The biggest fights in the nation are increasingly being duked out in state legislatures.
On Thursday alone, abortion bans failed by a single vote in both South Carolina and Nebraska. The outcomes handed advocates for reproductive rights the latest in a growing list of victories, many of them chalked up in conservative states.
In Florida, Gov. Ron DeSantis (R) and his GOP colleagues in the legislature have taken a number of measures that have become national stories in themselves.
The most infamous example is the bill passed last year that barred the teaching of sexuality or gender identity though the third grade in the Sunshine State — a bill that sparked a feud with Disney that is still intensifying more than a year later.
Disney sued DeSantis over what they termed “retaliatory” actions earlier this week.
Meanwhile, Nashville briefly became the nation’s political epicenter earlier this month, when two members of the Tennessee House were expelled because of their behavior while protesting for gun control measures.
The controversy was given an extra edge because the two lawmakers expelled, Democratic state Reps. Justin Jones and Justin Pearson, are both Black.
“The world is watching Tennessee,” Jones said in a speech just before his expulsion. “What you’re really putting on trial is the state of Tennessee. What you’re really showing for the world is holding up a mirror to a state that is going back to some dark, dark roots.”
The furor even drew a hastily arranged visit from Vice President Harris. Jones and Pearson were ultimately reinstated.
There is no single cause for why states have become so central to the nation’s culture wars. It’s a product of an unusual confluence of factors.
The first and most obvious is the Supreme Court’s decision last June to strike down the constitutional right to abortion that had stood for almost half a century. The ruling in the Dobbs v. Jackson Women’s Health case gave states enormous leeway to make their own rules on abortion.
Thirteen states have banned abortion outright, according to the Guttmacher Institute, a research group that supports abortion rights. An additional 13 states have bans that kick in somewhere between 6 weeks and 22 weeks of pregnancy.
But, on the other side of the political ledger, the liberal side won all five abortion-related ballot measures decided on the same day as last year’s midterm elections. They notched wins in deep red Montana and Kentucky as well as more left-leaning places like Vermont and California.
The attempt on Thursday by South Carolina Republicans to pass a strict abortion ban failed by one vote in a state former President Trump carried by 12 points in 2020.
South Carolina State Sen. Dick Harpootlian (D) told this column that the key difference was a handful of Republican members who, though themselves very conservative, “just said they are not going to support a bill that bans abortion.”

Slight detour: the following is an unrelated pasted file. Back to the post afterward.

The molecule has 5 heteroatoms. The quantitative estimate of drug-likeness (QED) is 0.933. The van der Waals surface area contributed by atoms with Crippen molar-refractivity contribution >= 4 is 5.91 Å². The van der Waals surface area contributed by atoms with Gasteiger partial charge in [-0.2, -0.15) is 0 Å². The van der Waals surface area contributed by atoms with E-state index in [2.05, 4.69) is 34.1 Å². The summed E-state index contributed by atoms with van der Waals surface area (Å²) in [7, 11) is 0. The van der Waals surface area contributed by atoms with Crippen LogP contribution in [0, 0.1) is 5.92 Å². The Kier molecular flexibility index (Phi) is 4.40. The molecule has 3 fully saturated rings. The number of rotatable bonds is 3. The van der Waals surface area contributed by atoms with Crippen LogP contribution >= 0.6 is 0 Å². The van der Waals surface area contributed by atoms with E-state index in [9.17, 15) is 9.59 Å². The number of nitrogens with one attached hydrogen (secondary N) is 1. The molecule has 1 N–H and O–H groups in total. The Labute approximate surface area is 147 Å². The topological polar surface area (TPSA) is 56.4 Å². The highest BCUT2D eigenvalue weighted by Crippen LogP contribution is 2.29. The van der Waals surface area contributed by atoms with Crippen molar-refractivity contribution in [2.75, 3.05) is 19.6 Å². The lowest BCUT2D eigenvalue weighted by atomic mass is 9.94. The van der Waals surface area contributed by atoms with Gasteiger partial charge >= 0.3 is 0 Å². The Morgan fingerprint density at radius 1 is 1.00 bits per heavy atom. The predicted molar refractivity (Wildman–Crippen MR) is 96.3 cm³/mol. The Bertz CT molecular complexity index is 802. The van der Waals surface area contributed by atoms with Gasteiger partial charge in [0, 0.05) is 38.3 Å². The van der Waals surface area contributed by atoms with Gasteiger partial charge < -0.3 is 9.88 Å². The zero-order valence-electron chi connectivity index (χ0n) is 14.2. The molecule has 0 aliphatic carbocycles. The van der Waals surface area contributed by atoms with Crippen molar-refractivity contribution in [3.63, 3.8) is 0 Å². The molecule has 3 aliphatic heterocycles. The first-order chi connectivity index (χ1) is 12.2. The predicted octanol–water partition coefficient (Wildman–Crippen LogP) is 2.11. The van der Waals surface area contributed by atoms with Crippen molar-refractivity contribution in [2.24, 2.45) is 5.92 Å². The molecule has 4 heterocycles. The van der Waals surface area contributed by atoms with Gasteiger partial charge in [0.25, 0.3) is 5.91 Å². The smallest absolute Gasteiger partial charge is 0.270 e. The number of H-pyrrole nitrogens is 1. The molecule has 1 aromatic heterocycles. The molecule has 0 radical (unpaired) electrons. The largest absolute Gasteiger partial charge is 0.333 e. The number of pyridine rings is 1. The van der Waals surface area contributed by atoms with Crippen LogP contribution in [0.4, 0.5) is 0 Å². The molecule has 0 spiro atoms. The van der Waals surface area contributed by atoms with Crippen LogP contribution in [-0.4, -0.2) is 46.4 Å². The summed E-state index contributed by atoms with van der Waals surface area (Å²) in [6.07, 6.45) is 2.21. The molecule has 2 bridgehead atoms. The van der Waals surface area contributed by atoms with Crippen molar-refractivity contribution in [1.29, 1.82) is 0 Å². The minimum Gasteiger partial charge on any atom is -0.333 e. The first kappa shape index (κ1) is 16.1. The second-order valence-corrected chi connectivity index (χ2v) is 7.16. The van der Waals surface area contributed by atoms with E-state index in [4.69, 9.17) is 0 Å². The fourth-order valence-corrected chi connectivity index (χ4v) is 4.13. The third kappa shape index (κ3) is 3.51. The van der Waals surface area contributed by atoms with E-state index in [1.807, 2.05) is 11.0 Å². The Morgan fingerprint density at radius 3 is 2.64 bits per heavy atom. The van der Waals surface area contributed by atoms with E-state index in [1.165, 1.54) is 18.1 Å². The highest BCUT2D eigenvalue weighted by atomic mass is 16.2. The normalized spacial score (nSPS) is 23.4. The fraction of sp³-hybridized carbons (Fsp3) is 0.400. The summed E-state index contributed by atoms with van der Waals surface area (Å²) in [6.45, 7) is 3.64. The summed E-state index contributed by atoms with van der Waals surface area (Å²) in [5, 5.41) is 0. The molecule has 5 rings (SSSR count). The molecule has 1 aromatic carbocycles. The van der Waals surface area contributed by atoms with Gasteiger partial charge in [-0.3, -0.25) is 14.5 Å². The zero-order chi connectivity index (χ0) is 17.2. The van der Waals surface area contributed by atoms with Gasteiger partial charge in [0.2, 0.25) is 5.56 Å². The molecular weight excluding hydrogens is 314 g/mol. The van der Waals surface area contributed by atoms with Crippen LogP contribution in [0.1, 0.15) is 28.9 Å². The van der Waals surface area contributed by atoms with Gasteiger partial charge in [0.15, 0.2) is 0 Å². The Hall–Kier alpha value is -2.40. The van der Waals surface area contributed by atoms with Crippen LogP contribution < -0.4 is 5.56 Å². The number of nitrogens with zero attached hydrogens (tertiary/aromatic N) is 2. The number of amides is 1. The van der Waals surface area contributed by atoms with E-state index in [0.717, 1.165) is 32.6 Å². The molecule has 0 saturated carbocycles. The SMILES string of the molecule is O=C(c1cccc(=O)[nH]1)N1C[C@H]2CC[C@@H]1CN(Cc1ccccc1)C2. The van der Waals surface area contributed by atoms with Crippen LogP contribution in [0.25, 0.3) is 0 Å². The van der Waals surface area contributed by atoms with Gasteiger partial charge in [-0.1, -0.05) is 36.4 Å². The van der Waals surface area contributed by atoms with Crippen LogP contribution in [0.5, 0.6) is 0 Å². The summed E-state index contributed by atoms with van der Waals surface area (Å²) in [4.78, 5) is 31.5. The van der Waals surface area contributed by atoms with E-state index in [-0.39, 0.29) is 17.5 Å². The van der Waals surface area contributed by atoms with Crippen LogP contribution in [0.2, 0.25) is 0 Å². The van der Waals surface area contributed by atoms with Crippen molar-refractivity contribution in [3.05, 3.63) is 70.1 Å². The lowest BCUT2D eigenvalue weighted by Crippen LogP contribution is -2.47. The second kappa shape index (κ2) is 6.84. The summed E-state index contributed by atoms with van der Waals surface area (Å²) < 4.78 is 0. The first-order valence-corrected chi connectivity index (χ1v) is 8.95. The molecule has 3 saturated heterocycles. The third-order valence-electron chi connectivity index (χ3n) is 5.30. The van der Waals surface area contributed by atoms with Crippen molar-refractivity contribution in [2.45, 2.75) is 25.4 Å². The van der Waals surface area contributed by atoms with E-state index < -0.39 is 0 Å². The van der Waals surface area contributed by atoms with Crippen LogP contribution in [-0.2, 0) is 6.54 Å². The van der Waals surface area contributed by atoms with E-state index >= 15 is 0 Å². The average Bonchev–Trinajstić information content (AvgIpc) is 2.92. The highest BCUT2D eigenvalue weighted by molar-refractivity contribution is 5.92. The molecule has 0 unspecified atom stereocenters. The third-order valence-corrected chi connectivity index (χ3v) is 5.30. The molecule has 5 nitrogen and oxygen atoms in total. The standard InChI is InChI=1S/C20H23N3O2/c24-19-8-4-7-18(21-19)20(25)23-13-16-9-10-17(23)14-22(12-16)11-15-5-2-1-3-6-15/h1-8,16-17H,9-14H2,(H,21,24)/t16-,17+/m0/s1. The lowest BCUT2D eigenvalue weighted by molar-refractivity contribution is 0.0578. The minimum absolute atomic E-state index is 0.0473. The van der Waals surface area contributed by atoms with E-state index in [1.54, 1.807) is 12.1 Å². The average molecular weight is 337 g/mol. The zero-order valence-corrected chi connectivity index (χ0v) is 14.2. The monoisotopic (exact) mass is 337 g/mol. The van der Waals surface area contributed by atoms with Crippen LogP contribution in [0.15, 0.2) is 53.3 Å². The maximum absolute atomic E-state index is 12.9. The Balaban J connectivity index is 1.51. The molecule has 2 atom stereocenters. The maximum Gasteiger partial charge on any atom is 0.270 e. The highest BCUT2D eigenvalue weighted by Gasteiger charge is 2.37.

That position reflects fissures at the national level in the GOP, where many elected officials are adamantly anti-abortion but others, like another South Carolinian, Rep. Nancy Mace (R), have insisted the party needs to stake out “middle ground.”
Harpootlian, though relieved the abortion ban failed, noted that it’s hardly the end of the culture war issues in his state.
“We are going to have an open-carry gun bill, a Critical Race Theory bill,” he complained. “Republicans want to talk about these cultural issues, because the culture is different in Cambridge, Massachusetts from the culture in Swansea, South Carolina. They want to fight on those issues.”
Republicans would vigorously counter the implication of political chicanery, of course. They argue, first, that it is only right that states decide many of the most divisive hot-button issues for themselves.
There has also been a concerted effort in conservative circles in recent years to take major national fights to a hyper-local level.
Conservative parents have transformed school board elections, while Trump’s former strategist Steve Bannon has advocated a “precinct strategy” to transform how elections are run.
But, as the abortion fights show, there is no reason to believe state-level fights necessarily favor conservatives over liberals or vice versa. Advocates of tighter gun controls, for instance, have made more progress at the state level than federally.
Just within the past week, Democratic governors in Washington State and Colorado have signed gun control measures into law, while legislation has also moved forward in the Pennsylvania state House.
Experts say that, even if many of these debates are shaped by a climate of national polarization, they also serve a useful purpose.
“The states are supposed to be laboratories of democracy because they are closer to the people,” said Todd Belt, the director of the political management program at the Graduate School of Political Management at The George Washington University. “They are supposed to experiment a bit. The federal government is there to be the guardrail.”
Belt also suggested the current plethora of state-level fights is, in part, a normal reaction to the frequent logjams in Washington
“State governments are taking it upon themselves to move in areas where they see the federal government is not — and that could be on anything from the environment to immigration to guns.”
About the only certainty is that there are many more fights to come.
The Memo is a reported column by Niall Stanage.
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